Climate talks as shortchanging international law

#GS-03 Climate Change

For Mains

Developing Countries and Climate Change:

  • There are three problems with the current negotiating process.
  • First, citizens in developed countries are not even aware that two-thirds of their national emissions of carbon dioxide come from their diet, transport, and residential and commercial sectors.
  • Second, the process ignores that global well-being will also follow urbanisation of the developing country’s population, requiring fossil fuels for infrastructure and energy to achieve comparable levels.
  • Third, the need for vast quantities of cement and steel in developing countries for infrastructure constituting essential emissions, as they urbanise is not being considered.
  • As late urbanisers, developing countries account for more than half the annual emissions and most emissions growth.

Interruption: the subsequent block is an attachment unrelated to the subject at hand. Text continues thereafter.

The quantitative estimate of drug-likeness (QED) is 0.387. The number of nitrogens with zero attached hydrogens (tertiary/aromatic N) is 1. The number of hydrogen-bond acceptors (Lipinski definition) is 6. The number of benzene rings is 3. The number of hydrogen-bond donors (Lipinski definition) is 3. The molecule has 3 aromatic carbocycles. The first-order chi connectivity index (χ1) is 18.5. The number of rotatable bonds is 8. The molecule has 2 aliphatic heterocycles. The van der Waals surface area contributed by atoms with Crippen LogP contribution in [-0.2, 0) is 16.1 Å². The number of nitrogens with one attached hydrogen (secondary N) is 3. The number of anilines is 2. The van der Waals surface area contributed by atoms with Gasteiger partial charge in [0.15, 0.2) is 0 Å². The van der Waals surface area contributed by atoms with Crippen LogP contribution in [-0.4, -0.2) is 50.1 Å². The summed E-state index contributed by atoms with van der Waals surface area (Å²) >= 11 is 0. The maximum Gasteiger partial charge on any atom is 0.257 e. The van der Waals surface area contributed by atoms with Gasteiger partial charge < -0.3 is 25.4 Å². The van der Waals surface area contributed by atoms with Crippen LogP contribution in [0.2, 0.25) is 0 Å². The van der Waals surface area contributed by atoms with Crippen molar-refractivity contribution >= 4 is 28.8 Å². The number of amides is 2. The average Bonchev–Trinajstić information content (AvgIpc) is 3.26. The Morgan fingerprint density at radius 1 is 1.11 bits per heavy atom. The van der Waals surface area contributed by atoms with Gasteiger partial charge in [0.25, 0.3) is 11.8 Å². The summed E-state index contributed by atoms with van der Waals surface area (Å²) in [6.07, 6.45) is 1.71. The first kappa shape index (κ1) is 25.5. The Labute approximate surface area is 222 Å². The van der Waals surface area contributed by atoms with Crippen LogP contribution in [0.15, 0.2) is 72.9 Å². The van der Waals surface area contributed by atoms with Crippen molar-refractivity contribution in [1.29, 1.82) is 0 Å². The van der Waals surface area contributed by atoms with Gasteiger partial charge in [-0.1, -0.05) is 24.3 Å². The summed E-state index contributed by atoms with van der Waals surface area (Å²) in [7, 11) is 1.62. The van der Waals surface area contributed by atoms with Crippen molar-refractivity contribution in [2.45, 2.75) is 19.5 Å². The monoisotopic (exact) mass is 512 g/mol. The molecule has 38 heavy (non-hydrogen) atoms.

• They cannot affordably access many of the new technologies to decarbonise quickly.

Climate Treaties and their Aims

  • The objective of the Climate Treaty is to avoid a concentration of cumulative emissions of carbon dioxide, prevent dangerous anthropogenic interference with the climate system and enable sustainable economic development.
  • The Paris Agreement (2015) agreed to a 1.5°C global temperature goal.
  • The Intergovernmental Panel on Climate Change (IPCC) in 2018 recommended that net emissions needed to zero out around 2050.
  • In Glasgow, in 2021, negotiators zeroed in on coal to reduce future emissions.
  • This initiative was not based on science and it ignored the key finding of the IPCC on the centrality of the carbon budget.

What are Carbon Budgets?

  • Carbon Budget is the cumulative emissions associated with a specific amount of global warming that scientifically links the temperature goal to national action.
  • Carbon budgets are robust as they can be estimated accurately from climate models.
  • And, they are the most useful for policy as they couple the climate to the economy consistent with the science of both.

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